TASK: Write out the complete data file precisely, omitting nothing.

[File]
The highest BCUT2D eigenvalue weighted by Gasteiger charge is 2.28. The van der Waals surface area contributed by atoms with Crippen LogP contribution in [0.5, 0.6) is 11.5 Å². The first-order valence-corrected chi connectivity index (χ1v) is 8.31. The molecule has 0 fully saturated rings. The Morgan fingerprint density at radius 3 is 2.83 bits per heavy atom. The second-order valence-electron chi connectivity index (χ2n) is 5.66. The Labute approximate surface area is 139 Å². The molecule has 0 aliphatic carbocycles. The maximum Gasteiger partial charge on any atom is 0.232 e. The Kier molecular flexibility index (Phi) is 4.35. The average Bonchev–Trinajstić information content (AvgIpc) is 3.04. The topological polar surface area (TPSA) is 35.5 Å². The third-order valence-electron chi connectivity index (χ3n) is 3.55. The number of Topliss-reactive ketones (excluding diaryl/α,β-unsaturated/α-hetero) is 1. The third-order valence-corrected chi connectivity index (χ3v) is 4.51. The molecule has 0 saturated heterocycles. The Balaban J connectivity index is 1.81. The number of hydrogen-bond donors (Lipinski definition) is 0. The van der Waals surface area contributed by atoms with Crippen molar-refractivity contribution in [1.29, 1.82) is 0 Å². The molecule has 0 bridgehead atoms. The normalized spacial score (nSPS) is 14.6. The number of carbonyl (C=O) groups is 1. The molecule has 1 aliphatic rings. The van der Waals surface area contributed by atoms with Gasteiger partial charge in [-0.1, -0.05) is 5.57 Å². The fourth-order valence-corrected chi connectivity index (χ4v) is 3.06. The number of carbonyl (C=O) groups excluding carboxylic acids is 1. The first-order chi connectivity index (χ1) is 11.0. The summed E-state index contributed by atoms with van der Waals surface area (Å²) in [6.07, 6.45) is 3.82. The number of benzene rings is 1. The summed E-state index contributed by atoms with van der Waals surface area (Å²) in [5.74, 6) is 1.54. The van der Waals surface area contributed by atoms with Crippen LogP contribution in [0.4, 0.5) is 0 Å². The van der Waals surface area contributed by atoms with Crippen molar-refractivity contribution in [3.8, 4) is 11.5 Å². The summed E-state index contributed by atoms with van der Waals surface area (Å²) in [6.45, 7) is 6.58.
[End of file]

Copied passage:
The highest BCUT2D eigenvalue weighted by Gasteiger charge is 2.28. The van der Waals surface area contributed by atoms with Crippen LogP contribution in [0.5, 0.6) is 11.5 Å². The first-order valence-corrected chi connectivity index (χ1v) is 8.31. The molecule has 0 fully saturated rings. The Morgan fingerprint density at radius 3 is 2.83 bits per heavy atom. The second-order valence-electron chi connectivity index (χ2n) is 5.66. The Labute approximate surface area is 139 Å². The molecule has 0 aliphatic carbocycles. The maximum Gasteiger partial charge on any atom is 0.232 e. The Kier molecular flexibility index (Phi) is 4.35. The average Bonchev–Trinajstić information content (AvgIpc) is 3.04. The topological polar surface area (TPSA) is 35.5 Å². The third-order valence-electron chi connectivity index (χ3n) is 3.55. The number of Topliss-reactive ketones (excluding diaryl/α,β-unsaturated/α-hetero) is 1. The third-order valence-corrected chi connectivity index (χ3v) is 4.51. The molecule has 0 saturated heterocycles. The Balaban J connectivity index is 1.81. The number of hydrogen-bond donors (Lipinski definition) is 0. The van der Waals surface area contributed by atoms with Crippen molar-refractivity contribution in [1.29, 1.82) is 0 Å². The molecule has 0 bridgehead atoms. The normalized spacial score (nSPS) is 14.6. The number of carbonyl (C=O) groups is 1. The molecule has 1 aliphatic rings. The van der Waals surface area contributed by atoms with Gasteiger partial charge in [-0.1, -0.05) is 5.57 Å². The fourth-order valence-corrected chi connectivity index (χ4v) is 3.06. The number of carbonyl (C=O) groups excluding carboxylic acids is 1. The first-order chi connectivity index (χ1) is 11.0. The summed E-state index contributed by atoms with van der Waals surface area (Å²) in [6.07, 6.45) is 3.82. The number of benzene rings is 1. The summed E-state index contributed by atoms with van der Waals surface area (Å²) in [5.74, 6) is 1.54. The van der Waals surface area contributed by atoms with Crippen LogP contribution in [0.4, 0.5) is 0 Å². The van der Waals surface area contributed by atoms with Crippen molar-refractivity contribution in [3.8, 4) is 11.5 Å². The summed E-state index contributed by atoms with van der Waals surface area (Å²) in [6.45, 7) is 6.58.